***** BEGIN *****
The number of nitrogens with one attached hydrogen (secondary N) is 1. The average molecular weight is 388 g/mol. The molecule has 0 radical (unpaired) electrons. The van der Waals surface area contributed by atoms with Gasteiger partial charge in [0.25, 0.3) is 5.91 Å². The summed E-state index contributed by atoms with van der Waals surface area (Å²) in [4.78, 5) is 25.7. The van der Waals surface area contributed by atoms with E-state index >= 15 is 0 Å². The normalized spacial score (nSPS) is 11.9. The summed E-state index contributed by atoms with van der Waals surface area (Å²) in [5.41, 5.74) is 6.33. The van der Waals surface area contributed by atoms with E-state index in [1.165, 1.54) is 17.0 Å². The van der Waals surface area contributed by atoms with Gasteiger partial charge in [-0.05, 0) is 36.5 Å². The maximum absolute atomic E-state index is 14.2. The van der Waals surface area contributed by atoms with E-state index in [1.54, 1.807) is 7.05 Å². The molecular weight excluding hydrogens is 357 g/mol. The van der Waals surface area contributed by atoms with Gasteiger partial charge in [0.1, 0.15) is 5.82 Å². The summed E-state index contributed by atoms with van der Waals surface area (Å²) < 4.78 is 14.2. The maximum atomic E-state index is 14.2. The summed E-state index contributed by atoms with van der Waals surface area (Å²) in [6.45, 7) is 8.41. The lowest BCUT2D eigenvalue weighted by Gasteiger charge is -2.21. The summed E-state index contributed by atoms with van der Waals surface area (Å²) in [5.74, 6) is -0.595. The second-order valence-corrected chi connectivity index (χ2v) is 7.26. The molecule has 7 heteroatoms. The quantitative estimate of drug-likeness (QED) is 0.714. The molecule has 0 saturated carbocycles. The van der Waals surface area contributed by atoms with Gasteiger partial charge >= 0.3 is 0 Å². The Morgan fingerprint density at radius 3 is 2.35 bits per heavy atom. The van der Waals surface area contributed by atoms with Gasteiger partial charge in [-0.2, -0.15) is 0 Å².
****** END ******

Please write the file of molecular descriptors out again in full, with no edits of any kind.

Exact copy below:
The number of nitrogens with one attached hydrogen (secondary N) is 1. The average molecular weight is 388 g/mol. The molecule has 0 radical (unpaired) electrons. The van der Waals surface area contributed by atoms with Gasteiger partial charge in [0.25, 0.3) is 5.91 Å². The summed E-state index contributed by atoms with van der Waals surface area (Å²) in [4.78, 5) is 25.7. The van der Waals surface area contributed by atoms with E-state index >= 15 is 0 Å². The normalized spacial score (nSPS) is 11.9. The summed E-state index contributed by atoms with van der Waals surface area (Å²) in [5.41, 5.74) is 6.33. The van der Waals surface area contributed by atoms with E-state index in [1.165, 1.54) is 17.0 Å². The van der Waals surface area contributed by atoms with Gasteiger partial charge in [-0.05, 0) is 36.5 Å². The maximum absolute atomic E-state index is 14.2. The van der Waals surface area contributed by atoms with E-state index in [1.54, 1.807) is 7.05 Å². The molecular weight excluding hydrogens is 357 g/mol. The van der Waals surface area contributed by atoms with Gasteiger partial charge in [0.1, 0.15) is 5.82 Å². The summed E-state index contributed by atoms with van der Waals surface area (Å²) < 4.78 is 14.2. The maximum atomic E-state index is 14.2. The summed E-state index contributed by atoms with van der Waals surface area (Å²) in [6.45, 7) is 8.41. The lowest BCUT2D eigenvalue weighted by Gasteiger charge is -2.21. The summed E-state index contributed by atoms with van der Waals surface area (Å²) in [5.74, 6) is -0.595. The second-order valence-corrected chi connectivity index (χ2v) is 7.26. The molecule has 7 heteroatoms. The quantitative estimate of drug-likeness (QED) is 0.714. The molecule has 0 saturated carbocycles. The van der Waals surface area contributed by atoms with Gasteiger partial charge >= 0.3 is 0 Å². The Morgan fingerprint density at radius 3 is 2.35 bits per heavy atom. The van der Waals surface area contributed by atoms with Gasteiger partial charge in [-0.2, -0.15) is 0 Å².